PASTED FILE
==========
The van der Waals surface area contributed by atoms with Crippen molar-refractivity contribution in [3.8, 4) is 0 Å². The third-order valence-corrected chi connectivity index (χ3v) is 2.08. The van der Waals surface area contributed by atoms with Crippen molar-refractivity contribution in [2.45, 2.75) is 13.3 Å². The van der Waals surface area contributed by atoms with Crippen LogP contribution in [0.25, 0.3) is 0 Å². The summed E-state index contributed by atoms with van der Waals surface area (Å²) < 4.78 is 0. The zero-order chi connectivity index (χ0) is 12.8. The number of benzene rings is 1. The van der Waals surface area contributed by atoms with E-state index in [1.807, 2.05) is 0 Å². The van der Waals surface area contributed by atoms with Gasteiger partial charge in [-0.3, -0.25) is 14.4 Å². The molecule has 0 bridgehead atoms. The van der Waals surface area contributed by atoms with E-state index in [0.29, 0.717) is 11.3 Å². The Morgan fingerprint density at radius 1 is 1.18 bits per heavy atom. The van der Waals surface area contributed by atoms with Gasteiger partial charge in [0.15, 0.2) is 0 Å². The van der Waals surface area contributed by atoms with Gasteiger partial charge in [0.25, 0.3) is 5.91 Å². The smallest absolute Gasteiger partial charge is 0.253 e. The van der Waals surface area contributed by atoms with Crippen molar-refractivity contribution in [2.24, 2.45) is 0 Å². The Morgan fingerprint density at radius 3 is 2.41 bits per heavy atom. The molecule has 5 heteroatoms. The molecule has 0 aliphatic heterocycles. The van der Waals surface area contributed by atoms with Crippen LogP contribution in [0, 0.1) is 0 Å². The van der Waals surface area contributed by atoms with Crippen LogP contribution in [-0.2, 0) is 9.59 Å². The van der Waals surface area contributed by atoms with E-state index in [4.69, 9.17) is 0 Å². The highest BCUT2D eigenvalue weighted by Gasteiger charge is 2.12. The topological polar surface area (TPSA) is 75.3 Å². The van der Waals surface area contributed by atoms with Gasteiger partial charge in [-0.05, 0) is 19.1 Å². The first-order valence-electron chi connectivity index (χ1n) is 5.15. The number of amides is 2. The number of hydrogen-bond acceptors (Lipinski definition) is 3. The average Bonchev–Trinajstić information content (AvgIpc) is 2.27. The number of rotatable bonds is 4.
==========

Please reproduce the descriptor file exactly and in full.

The van der Waals surface area contributed by atoms with Crippen molar-refractivity contribution in [3.8, 4) is 0 Å². The third-order valence-corrected chi connectivity index (χ3v) is 2.08. The van der Waals surface area contributed by atoms with Crippen molar-refractivity contribution in [2.45, 2.75) is 13.3 Å². The van der Waals surface area contributed by atoms with Crippen LogP contribution in [0.25, 0.3) is 0 Å². The summed E-state index contributed by atoms with van der Waals surface area (Å²) < 4.78 is 0. The zero-order chi connectivity index (χ0) is 12.8. The number of benzene rings is 1. The van der Waals surface area contributed by atoms with E-state index in [1.807, 2.05) is 0 Å². The van der Waals surface area contributed by atoms with Gasteiger partial charge in [-0.3, -0.25) is 14.4 Å². The molecule has 0 bridgehead atoms. The van der Waals surface area contributed by atoms with E-state index in [0.29, 0.717) is 11.3 Å². The Morgan fingerprint density at radius 1 is 1.18 bits per heavy atom. The van der Waals surface area contributed by atoms with Gasteiger partial charge in [0.15, 0.2) is 0 Å². The van der Waals surface area contributed by atoms with Gasteiger partial charge in [0.25, 0.3) is 5.91 Å². The smallest absolute Gasteiger partial charge is 0.253 e. The van der Waals surface area contributed by atoms with Crippen molar-refractivity contribution in [2.24, 2.45) is 0 Å². The Morgan fingerprint density at radius 3 is 2.41 bits per heavy atom. The molecule has 5 heteroatoms. The molecule has 0 aliphatic heterocycles. The van der Waals surface area contributed by atoms with Crippen LogP contribution in [0, 0.1) is 0 Å². The van der Waals surface area contributed by atoms with Crippen LogP contribution in [-0.2, 0) is 9.59 Å². The van der Waals surface area contributed by atoms with E-state index in [4.69, 9.17) is 0 Å². The highest BCUT2D eigenvalue weighted by Gasteiger charge is 2.12. The topological polar surface area (TPSA) is 75.3 Å². The van der Waals surface area contributed by atoms with Gasteiger partial charge in [-0.05, 0) is 19.1 Å². The first-order valence-electron chi connectivity index (χ1n) is 5.15. The number of amides is 2. The number of hydrogen-bond acceptors (Lipinski definition) is 3. The average Bonchev–Trinajstić information content (AvgIpc) is 2.27. The number of rotatable bonds is 4.